Why I hate writing

I’ve written a lot over the years and used to enjoy it.

But over time my enthusiasm waned as I realised that what made sense to me didn’t necessarily make sense to anyone else.

I thought I was communicating valuable insights, but what did those insights amount to?

Now when I try to write I feel almost immediate weariness and disgust. I know that it’s not writing per se, but the way I am trying to write.

Nonetheless I still try and fail repeatedly every week.

Along the way I learned that I’m tired of trying to communicate to people who don’t care and don’t want to listen. As a child it was ingrained in me that whatever I had to say was by turns ridiculous, worthy of contempt, deserved to be outright ignored, or to be painfully endured as the most burdensome thing imaginable.

“Are you finished?” 🙄

When it came to writing I tried to limit myself only to ideas that seemed objectively worthy of communication, divorced from my subjective voice and perspective.

My ideas had to be entirely defensible, and I strived to find points of interest that made them relatable and “worth listening to”.

None of these are bad in the right measure, but they can collude to support the deep conviction that anything I communicate has to overcome a barrier of hostility and opposition; that my words and thoughts have no intrinsic worth and are not worth the effort of communicating.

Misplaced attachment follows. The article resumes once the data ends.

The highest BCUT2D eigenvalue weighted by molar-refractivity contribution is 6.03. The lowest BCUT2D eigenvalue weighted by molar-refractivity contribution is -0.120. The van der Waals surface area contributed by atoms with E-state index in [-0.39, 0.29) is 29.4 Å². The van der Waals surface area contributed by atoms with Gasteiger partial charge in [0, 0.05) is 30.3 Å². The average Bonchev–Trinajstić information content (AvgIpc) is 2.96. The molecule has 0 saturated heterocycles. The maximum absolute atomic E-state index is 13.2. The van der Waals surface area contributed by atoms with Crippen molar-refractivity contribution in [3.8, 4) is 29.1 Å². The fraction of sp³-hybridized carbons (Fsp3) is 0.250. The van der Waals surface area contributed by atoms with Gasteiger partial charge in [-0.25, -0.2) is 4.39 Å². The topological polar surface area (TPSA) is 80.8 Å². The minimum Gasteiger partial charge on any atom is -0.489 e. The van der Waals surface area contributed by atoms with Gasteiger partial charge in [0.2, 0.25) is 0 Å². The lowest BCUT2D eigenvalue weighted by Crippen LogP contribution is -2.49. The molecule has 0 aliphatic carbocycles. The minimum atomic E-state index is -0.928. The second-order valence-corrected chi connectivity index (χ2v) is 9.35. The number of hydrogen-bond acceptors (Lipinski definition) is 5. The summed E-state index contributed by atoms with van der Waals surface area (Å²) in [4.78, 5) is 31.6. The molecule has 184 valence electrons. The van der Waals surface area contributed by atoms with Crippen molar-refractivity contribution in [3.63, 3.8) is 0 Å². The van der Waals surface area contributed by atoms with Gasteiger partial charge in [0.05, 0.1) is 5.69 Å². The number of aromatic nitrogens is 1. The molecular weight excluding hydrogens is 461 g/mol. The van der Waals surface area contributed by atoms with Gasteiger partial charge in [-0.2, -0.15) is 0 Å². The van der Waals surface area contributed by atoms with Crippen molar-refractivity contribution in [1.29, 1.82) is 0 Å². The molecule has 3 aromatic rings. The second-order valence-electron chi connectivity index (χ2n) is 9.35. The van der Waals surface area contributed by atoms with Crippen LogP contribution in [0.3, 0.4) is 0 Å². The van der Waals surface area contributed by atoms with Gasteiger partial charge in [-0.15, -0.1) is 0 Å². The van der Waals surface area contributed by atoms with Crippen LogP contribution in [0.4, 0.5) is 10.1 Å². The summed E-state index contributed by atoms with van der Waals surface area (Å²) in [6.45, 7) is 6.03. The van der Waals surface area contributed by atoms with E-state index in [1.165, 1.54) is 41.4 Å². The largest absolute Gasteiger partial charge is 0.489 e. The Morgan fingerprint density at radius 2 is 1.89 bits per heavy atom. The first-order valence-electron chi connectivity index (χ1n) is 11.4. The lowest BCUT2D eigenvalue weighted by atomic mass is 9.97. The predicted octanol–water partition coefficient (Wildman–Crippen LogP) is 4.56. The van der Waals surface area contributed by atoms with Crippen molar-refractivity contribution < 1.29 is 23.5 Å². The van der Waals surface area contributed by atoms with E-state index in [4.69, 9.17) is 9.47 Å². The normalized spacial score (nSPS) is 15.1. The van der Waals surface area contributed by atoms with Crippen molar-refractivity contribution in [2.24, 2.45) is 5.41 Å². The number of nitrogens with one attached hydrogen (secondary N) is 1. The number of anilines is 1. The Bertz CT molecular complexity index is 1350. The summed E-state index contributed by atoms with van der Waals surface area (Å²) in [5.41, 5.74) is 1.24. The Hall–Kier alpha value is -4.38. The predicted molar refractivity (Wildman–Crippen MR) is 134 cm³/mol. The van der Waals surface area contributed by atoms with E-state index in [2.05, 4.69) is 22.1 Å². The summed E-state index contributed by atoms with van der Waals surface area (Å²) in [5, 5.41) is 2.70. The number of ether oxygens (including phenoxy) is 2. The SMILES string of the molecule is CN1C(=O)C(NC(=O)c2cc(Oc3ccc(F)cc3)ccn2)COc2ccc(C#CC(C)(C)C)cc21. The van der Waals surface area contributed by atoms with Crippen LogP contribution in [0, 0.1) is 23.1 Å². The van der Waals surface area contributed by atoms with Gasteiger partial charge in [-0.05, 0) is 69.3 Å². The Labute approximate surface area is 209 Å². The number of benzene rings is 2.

This is all the result of childhood conditioning, and what it calls for is the remedy of recognising that my expectations were shaped by some really awful people, but most people in the world aren’t like that, and I do in fact receive many positive responses from people I’ve never met who resonate on some level with the words I have written.

Ultimately, we write for ourselves regardless of how others respond. We write to express our thoughts, to clarify and focus our perspectives. We therefore don’t need to impose restrictions or extrinsic criteria in the hope of pleasing an audience or avoiding criticism and condemnation.

Most people aren’t awful; many people are lovely, authentic and open. If I write firstly for my own benefit and secondly with the expectation that most people aren’t bad and many are good, then I think I can learn to enjoy writing again.

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